The Var Hungarian


I was reading a blog post from one of my favorite software bloggers, Joel Spolsky, and came upon the middle of the article ( where he talks about Hungarian notation.  I was floored because I, too, had been brainwashed by what I thought was the intent of the notation.  It turns out that what everyone thinks it’s for (knowing what kind of variable something is or how a function might work) was not the original intent and use.  It was really for telling you what the variable DID and what it stood for, to make you less likely to make a mistake in coding.  Seriously, read the article, then come back here, I can wait a few minutes….  At the very least, go there and find the section marked “I’m Hungary” and read that.

So, you probably just learned that we’ve bastardized a pretty useful concept because of bad documentation (that’s a story for another day).  But, you’ve also probably gotten a seed in your brain that maybe you can help fix some of the insidious bugs that pop up in your own code.  Or, maybe just a way that you could write code to make it easier to return to sometime later and understand better, or how to train new coders in what your code does.

I’ve always been an advocate of straightforward code.  Nothing too clever (sometimes I do and sometimes it works, and sometimes it doesn’t), but the point is, someone should be able to come by, look at my code, my functions, and the data, and figure out how to muck with it or use it without needing therapy afterwards.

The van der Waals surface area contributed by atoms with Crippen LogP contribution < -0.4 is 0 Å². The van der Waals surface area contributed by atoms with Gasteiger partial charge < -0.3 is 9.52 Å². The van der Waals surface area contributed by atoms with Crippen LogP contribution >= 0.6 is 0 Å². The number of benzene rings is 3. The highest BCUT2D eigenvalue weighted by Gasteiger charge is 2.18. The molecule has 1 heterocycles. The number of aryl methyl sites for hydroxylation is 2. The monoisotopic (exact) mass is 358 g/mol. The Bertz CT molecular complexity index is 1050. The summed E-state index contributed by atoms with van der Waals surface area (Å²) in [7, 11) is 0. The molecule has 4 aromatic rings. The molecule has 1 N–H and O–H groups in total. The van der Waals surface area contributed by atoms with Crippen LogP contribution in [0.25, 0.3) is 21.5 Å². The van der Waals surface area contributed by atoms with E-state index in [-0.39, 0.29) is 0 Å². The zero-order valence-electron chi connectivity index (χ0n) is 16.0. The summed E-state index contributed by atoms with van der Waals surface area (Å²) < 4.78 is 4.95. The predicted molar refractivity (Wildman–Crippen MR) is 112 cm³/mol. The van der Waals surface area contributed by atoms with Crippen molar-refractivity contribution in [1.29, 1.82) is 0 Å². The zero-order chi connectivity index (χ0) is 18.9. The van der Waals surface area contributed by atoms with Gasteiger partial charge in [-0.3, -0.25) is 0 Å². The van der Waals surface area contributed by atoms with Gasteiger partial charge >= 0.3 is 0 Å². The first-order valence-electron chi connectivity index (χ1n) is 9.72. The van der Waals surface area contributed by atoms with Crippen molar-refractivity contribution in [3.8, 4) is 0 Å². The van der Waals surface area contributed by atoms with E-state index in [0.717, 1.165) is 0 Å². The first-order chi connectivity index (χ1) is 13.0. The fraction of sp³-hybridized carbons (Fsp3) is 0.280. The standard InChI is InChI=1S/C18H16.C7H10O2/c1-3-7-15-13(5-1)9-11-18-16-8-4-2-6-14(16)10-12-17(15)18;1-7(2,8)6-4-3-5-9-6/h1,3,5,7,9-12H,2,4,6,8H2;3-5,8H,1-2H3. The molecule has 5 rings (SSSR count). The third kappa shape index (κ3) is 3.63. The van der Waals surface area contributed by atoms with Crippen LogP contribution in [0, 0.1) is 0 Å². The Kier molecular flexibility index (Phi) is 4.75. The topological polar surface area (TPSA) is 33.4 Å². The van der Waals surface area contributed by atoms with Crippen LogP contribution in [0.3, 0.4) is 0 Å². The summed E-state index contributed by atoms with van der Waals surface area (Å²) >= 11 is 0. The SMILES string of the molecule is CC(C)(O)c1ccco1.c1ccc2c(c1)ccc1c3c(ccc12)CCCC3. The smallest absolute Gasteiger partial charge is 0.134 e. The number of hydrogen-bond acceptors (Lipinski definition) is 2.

The latest craze in C# programming is the use of the keyword “var”, which suddenly stands for “there’s no need to actually type ‘int’ even when that’s what a variable is.”  I understand that it’s necessary for queries and can eliminate some duplication of typing of complicated templated types, like Dictionary<List<int>, double>, but some people go too far.  Intellisense can help with the discovery of variable types, but nothing beats looking at code and being able to see what type something really is (especially when you actually know what it is) to be able to understand the code without having to highlight every variable and figure out (then remember what it is).

The same thing can be said of clever C or C++ macros which can just as easily be done with functions.  Seriously, this is what the “inline” keyword was made for and if that doesn’t work for you, then just incur the function call overhead unless you’re writing realtime software or something that’s so time critical that there’s no other way to do it.  Otherwise, every single person who looks at that code (including you six months later) is going to have to search all of the header files wondering where the code is because your IDE (or worse, linux’s gedit) sure as heck won’t tell you.

Simple, straightforward code – your New Year’s resolution.  And mine.